With the dramatic improvement in early 1989, the decision was made to resume production at the foundry. Berg explained the decision by saying, "We believe the time is right to bring additional manufacturing capacity on line."
With 250 employees recalled, the first castings were poured at Granite City Foundry in June 1989, 6 1/2 years after being temporarily shut down. This in itself may have been quite a feat.
"To the best of our knowledge," Berg said, "this is the only time a U.S. steel foundry has been brought back to life after such a lengthy shutdown."
Works manager Donovan described the restart of the foundry as "like an athlete who's been laid up for awhile. He knows how it's supposed to happen, but it doesn't always work because his body isn't conditioned."
ASF, which will continue to operate a single shift, has no plans for an additional recall of employees or new hires in the foreseeable future. However, those who have been recalled are glad to be back at the Granite City Foundry. Donovan, in particular, is elated that the foundry is back to work.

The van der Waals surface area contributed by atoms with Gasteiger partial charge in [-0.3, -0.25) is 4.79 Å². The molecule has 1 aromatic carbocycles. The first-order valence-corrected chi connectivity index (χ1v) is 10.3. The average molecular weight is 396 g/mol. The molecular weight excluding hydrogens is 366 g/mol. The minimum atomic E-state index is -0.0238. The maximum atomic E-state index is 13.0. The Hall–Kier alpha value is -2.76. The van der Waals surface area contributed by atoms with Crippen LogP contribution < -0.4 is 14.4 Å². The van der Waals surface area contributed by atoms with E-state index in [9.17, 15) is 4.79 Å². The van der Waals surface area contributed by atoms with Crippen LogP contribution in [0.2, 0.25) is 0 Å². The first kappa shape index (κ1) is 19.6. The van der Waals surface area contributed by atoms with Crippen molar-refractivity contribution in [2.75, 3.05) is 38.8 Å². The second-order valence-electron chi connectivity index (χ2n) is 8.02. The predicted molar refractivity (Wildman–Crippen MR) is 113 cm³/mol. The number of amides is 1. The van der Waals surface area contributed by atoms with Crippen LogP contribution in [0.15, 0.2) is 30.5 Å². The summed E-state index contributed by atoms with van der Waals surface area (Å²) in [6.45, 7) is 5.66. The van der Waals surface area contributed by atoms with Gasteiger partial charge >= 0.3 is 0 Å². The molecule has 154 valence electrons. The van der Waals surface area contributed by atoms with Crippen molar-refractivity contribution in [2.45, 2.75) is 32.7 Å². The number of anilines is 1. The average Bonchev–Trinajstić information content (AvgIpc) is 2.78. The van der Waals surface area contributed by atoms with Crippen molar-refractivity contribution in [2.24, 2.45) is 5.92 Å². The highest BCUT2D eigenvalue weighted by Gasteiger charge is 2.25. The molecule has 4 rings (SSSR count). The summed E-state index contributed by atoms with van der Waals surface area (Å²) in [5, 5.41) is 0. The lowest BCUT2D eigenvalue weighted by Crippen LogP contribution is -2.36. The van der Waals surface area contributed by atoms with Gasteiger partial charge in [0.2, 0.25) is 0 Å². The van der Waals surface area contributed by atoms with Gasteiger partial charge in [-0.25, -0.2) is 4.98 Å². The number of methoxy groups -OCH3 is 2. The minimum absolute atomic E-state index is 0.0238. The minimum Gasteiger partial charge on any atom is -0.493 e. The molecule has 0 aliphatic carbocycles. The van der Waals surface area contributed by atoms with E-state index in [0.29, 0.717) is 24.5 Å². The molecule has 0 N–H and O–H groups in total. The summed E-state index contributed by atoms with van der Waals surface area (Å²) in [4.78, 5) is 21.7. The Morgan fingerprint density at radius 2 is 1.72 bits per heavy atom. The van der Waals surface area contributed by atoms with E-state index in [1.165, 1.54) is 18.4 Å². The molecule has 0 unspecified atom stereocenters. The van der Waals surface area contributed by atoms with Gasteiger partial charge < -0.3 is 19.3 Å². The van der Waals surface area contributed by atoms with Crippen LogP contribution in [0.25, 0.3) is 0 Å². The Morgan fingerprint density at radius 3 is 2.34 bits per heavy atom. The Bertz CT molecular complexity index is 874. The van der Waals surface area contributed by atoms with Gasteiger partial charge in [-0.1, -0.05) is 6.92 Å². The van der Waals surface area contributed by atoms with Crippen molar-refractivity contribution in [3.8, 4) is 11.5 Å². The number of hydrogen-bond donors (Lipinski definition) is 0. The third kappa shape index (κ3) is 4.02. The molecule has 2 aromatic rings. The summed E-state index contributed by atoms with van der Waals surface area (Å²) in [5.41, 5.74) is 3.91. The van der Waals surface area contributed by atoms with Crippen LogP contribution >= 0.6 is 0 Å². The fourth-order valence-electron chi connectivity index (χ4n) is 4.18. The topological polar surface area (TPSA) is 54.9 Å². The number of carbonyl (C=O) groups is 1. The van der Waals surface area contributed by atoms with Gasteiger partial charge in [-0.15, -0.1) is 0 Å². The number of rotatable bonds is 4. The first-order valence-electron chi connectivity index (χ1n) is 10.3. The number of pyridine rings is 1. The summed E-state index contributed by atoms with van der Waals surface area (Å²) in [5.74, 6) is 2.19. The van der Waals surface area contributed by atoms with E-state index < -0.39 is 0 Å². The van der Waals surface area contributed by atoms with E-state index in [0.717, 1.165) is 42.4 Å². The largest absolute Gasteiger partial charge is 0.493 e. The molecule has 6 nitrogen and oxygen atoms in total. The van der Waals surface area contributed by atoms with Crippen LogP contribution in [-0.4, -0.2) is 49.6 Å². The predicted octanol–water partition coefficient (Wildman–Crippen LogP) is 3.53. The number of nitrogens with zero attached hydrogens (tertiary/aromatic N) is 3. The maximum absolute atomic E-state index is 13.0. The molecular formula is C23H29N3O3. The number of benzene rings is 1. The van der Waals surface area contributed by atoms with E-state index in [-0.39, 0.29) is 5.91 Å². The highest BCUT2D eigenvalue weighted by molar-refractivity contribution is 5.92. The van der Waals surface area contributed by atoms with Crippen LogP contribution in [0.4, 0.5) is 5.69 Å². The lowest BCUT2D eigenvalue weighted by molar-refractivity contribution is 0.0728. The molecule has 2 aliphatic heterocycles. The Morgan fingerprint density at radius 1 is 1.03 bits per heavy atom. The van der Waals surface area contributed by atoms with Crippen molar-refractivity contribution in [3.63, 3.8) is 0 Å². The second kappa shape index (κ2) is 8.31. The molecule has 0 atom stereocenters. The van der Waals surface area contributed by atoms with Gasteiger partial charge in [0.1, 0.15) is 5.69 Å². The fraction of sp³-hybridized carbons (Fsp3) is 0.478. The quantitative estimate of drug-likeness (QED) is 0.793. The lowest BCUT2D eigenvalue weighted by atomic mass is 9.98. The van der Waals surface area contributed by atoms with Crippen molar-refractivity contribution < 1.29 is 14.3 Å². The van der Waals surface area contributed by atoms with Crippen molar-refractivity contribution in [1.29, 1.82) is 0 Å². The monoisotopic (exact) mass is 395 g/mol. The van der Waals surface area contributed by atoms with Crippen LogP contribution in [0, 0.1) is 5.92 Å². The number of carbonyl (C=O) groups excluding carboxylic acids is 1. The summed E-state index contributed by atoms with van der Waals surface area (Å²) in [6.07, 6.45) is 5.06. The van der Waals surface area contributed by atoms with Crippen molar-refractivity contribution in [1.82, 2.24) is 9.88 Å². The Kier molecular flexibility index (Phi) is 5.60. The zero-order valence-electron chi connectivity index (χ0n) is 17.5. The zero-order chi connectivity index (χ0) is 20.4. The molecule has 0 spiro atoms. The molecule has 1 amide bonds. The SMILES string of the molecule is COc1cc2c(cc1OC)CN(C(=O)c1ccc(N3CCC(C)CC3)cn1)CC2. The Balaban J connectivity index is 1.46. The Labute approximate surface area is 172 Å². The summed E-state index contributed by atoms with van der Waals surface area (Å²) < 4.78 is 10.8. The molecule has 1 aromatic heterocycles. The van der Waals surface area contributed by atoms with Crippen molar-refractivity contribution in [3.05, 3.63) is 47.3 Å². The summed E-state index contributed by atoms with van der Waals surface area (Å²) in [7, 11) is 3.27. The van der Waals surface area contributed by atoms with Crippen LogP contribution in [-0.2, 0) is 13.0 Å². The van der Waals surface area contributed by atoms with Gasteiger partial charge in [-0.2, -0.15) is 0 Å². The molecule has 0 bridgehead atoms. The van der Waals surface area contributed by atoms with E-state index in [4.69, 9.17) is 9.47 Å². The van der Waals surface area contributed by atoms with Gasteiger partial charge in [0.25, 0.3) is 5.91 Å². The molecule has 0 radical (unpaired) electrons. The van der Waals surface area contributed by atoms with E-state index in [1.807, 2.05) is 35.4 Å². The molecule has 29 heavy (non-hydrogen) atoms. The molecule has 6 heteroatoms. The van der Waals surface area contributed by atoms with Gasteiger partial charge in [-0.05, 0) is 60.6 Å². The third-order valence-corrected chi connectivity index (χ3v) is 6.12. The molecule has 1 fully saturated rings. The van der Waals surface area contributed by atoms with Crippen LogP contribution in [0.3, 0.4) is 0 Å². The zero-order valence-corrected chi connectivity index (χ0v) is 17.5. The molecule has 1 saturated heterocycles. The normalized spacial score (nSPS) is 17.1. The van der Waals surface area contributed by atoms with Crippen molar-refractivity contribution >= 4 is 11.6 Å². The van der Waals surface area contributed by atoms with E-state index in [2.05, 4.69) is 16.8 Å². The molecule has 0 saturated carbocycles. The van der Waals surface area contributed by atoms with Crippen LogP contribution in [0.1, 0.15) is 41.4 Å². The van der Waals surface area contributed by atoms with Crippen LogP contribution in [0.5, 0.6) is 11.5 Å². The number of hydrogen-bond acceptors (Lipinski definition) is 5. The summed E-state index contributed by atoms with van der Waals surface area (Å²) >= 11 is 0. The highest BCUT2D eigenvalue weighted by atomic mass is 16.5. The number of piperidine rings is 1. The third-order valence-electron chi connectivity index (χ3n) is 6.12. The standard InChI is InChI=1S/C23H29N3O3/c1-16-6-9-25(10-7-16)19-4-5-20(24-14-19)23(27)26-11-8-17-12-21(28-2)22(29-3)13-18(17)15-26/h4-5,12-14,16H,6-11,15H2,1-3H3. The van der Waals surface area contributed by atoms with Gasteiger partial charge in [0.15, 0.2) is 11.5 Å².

Before the start of a press conference in February to announce that casting production would resume, Donovan ordered the American flag be raised at Granite City Foundry once again.
"I had the flag taken down when the plant went on temporary shutdown in 1982," he said. "I wanted to be sure it was back up again when we announced the reopening."
His sentiments were echoed by Granite City Mayor Von Dee Cruse: "ASF's return to Granite City has done more than just raise the flag; it has lifted the spirits of this entire community."
PHOTO : Closed in November 1982, the plant's reopening coincided with the sharp increase in orders
PHOTO : orders for railroad castings. Granite City, IL is located near St. Louis, MO.
PHOTO : After a 6 1/2-year hiatus, steel castings are again being produced at American Steel
PHOTO : Foundries' Granite City plant. Here, an employee puts the finishing touches on steel
PHOTO : castings that will be used in the construction of railroad freight cars.
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|Title Annotation:||American Steel Foundries also includes a related article on Amsted Industries Inc.|
|Author:||Kanicki, David P.|
|Article Type:||company profile|
|Date:||Sep 1, 1989|